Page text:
Allergy in old age? Well, it’s possible | health and fitness | Hindustan Times
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Allergy in old age? Well, it’s possible

health and fitness Updated: Sep 20, 2008 23:30 IST
Sanchita Sharma
Sanchita Sharma
Hindustan Times
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The fact that I’m allergic to paracetamol (the generic name for Crocin) always shocks people. “So what do you take for fever?” they invariably ask. “I don’t know. The need never arose,” I reply.

Don’t get me wrong. I’m not a woman of steel so immune to attacks by countless bacteria and sundry viruses that I’ve never had a fever in my life. The thing is that after popping paracetamol for everything, from a toothache and headache to a backache and fever for years, I suddenly developed an allergic reaction to it a few years ago.

It took me one whole day to figure out that the mysterious blotches on my face and arms were not signs of a new killer disease but a simple allergic rash that disappeared within an hour of taking an anti-histamine (the fancy name for an anti-allergy pill). That was a few years ago, and pretty miraculously, I’ve been free of fever ever since.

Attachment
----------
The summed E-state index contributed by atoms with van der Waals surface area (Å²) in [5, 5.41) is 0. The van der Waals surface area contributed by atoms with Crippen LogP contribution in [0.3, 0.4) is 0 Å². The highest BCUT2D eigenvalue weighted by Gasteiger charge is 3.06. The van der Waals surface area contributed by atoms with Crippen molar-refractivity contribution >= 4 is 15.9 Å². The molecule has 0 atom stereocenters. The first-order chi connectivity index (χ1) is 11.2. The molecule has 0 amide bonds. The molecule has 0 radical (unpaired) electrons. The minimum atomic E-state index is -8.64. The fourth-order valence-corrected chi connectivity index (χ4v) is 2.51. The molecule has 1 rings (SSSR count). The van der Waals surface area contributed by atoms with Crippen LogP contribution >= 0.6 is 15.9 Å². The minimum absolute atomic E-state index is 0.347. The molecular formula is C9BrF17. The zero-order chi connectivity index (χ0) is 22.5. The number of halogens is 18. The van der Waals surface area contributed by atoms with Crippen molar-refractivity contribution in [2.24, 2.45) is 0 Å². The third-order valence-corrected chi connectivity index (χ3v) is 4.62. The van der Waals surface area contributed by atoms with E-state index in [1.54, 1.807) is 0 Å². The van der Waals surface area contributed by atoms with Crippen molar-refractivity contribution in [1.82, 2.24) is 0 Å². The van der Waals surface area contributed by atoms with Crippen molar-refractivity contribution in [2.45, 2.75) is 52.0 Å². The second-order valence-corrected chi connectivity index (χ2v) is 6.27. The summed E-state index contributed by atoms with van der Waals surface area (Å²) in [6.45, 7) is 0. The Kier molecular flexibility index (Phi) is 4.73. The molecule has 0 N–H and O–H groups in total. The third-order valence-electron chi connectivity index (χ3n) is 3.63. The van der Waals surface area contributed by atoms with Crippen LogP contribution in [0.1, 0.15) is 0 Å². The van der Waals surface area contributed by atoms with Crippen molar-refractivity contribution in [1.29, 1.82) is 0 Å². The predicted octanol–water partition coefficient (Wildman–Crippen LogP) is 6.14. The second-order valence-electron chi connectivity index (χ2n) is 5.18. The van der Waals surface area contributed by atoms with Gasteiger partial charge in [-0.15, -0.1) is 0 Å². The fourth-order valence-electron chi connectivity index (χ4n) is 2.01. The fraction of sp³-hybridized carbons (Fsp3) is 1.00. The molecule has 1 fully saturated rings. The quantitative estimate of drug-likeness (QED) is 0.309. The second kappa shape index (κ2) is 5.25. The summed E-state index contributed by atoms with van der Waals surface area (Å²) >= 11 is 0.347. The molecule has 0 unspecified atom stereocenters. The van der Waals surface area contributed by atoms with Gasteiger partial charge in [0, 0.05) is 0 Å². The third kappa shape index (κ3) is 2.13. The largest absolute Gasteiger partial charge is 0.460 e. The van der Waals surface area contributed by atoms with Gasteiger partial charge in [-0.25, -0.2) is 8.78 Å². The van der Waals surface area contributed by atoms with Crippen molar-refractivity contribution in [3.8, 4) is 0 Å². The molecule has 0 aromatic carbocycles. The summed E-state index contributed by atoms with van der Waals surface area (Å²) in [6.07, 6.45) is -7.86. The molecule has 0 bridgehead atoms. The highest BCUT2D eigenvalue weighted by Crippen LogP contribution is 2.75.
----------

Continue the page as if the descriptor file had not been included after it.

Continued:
Most people believe that people with allergies are either born with it or develop identifiable symptoms in their childhood. They couldn’t be more wrong. An allergy can occur at any point in a person’s life and experts say its prevalence in adults is rising.

One in three people inherit a genetic predisposition to allergies, though it is difficult to say what is the tipping point which causes them to develop symptoms. While most people who develop allergies as adults have experienced an allergic reaction earlier in life, some have no history of sensitivity.

Some experts suggest that adults who develop allergies were not exposed to high levels of allergens as children or that the immune systems became sensitive to an allergen over the years and reacted to it without warning one fine day.

While the allergy trigger may be one, the acute immune reaction to it is usually caused by a combination of factors.

Stress, change in lifestyle, a cleaner environment and changes in the body’s hormonal balance are thought to be some triggers. This is borne out by clinical evidence that shows women are more likely to develop allergies at puberty, after pregnancy and at menopause which points to hormonal causes.

Another factor leading to the increase in numbers of allergy sufferers is the indiscriminate use of antibiotics, vaccines and cleaner food and water that prevents the immune systems from becoming robust enough to fight allergens on its own.

Allergies in adults are treated by using medications like antihistamines, antileukotrienes and nasal corticosteroid sprays to reduce the inflammation; oral immuno-therapy vaccination; and a series of allergy shots for those who do not respond to the other treatments.